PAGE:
The Exonerated is on at Hope Mill Theatre until Sunday 16th June, tickets available here.

Images by Shay Rowan Photography

Motown The Musical

10. MOTOWN THE MUSICAL. The Company. Photo Tristram Kenton

Reviewed by Nikki Cotter

Opening Night verdict ⭐️⭐️⭐️⭐️⭐️

Motown the Musical is not your average jukebox production, while of course it’s jam-packed with sensational Motown classics it goes much deeper educating audiences in the history of this ground-breaking musical movement and doing so with real heart and soul along the way.

The story is told in a flashbacks by Motown creator Berry Gordy (Edward Baruwa) who started the label with just $800 and went on to launch the careers of icons such as Diana Ross, Stevie Wonder, Michael Jackson, Smokey Robinson, The Temptations and Marvin Gaye  to name but a few. The show begins as the 25th anniversary celebration is looming but Gordy is in no mood to party.

23. MOTOWN THE MUSICAL. The Company. Photo Tristram Kenton

With such an incredible back catalogue to pick from it would be easy to fall into the tribute concert category but Mowton the Musical offers so much more as personal relationships and professional struggles play out. We begin with Gordy’s childhood where he dreams of being somebody. Through his founding of the Motown label not only does he become somebody but changes the face of not just music but popular culture forever.

The music is joyfully allowed to take centre stage, at times it moves the story on and on other occasions is there for pure enjoyment & boy does it do its job. With hits including ABC, Baby Love, My Girl, Dancing In The Street, What’s Going On and Stop In The Name Of Love delivered by the most talented of casts Motown is an absolute thrill from start to finish.

16. MOTOWN THE MUSICAL. Reece Richards 'Jackie Wilson'. Photo Tristram Kenton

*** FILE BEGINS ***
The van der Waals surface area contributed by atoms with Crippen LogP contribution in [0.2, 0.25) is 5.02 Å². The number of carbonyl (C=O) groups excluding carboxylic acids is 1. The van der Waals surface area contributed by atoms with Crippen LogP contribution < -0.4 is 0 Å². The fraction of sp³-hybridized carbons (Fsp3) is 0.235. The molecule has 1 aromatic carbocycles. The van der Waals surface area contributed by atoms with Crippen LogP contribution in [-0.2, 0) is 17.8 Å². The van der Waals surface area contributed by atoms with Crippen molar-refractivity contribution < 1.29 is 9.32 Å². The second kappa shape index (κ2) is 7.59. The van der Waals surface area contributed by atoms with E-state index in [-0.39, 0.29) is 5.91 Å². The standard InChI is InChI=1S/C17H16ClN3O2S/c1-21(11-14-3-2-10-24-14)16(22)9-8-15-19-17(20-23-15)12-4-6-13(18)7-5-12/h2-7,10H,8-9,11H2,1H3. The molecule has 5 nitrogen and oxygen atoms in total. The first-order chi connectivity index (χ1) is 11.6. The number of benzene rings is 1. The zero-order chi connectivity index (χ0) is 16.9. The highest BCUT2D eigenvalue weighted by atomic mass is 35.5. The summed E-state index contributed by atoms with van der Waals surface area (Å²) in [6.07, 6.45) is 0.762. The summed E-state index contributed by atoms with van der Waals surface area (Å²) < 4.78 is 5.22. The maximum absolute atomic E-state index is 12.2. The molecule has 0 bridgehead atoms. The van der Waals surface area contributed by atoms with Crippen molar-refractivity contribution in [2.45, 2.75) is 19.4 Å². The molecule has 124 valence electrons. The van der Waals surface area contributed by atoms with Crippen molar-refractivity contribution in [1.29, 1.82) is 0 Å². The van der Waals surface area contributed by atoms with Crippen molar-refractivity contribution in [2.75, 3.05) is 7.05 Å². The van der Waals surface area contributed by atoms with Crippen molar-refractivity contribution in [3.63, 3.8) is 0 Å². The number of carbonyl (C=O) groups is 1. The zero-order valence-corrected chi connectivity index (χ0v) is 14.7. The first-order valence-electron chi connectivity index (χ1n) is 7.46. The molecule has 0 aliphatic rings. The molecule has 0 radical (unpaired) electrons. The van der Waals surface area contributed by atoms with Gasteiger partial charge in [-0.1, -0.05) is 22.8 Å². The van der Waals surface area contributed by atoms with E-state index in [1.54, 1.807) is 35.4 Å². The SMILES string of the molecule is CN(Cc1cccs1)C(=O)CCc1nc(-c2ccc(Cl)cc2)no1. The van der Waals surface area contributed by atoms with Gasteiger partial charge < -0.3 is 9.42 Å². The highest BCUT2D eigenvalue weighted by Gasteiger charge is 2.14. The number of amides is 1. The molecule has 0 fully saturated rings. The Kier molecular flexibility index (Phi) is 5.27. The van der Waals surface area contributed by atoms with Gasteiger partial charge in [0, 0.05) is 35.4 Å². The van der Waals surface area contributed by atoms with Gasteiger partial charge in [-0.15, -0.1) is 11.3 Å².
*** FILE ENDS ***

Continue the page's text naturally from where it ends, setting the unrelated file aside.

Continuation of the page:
Edward Baruwa is entirely convincing as label boss Berry Gordy, his journey from optimistic youngster through to disillusioned & disappointed record label boss is committed & believable. Karis Anderson as Diana Ross goes on an incredible journey; maturing before our eyes from wide/eyed schoolgirl to ultimate Vegas diva she is sensational.

Nathan Lewis shines as Smokey Robinson on what is his professional theatre debut while Shak Ganbbidon-Williams is superb as Marvin Gaye. Special mention must also go to the talented ensemble cast who take on multiple roles with incredible skill.

22. MOTOWN THE MUSICAL. The Jackson Five. Photo Tristram Kenton 2500

The real genius about this production is that it manages to effectively portray the way in which the political & social climate influenced the sounds of the time whilst still entertaining enormously; the Vietnam war, assassinations of both JFK & Martin Luther King each taking the story in a new direction, adding authenticity and richness.

In addition to this absorbing story & unforgettable music is a stunning use of projection. Scenic designer David Korins & projection designer Daniel Brodie have effectively managed to recreate houses, TV studios, theatres & offices with their intricate & dynamic designs. Panels sweep in & out adding multiple layers to the bold visuals.

Motown is a show which will appeal to all & will without doubt gain a whole new generation of fans. From its world-class soundtrack to its stunning design this high-energy, super slick production is told with genuine heart & heaps of soul; if you’re not dancing in the streets of Manchester afterwards we’d have to ask What’s Going On?

On at the Opera House until Saturday 23rd March tickets available here.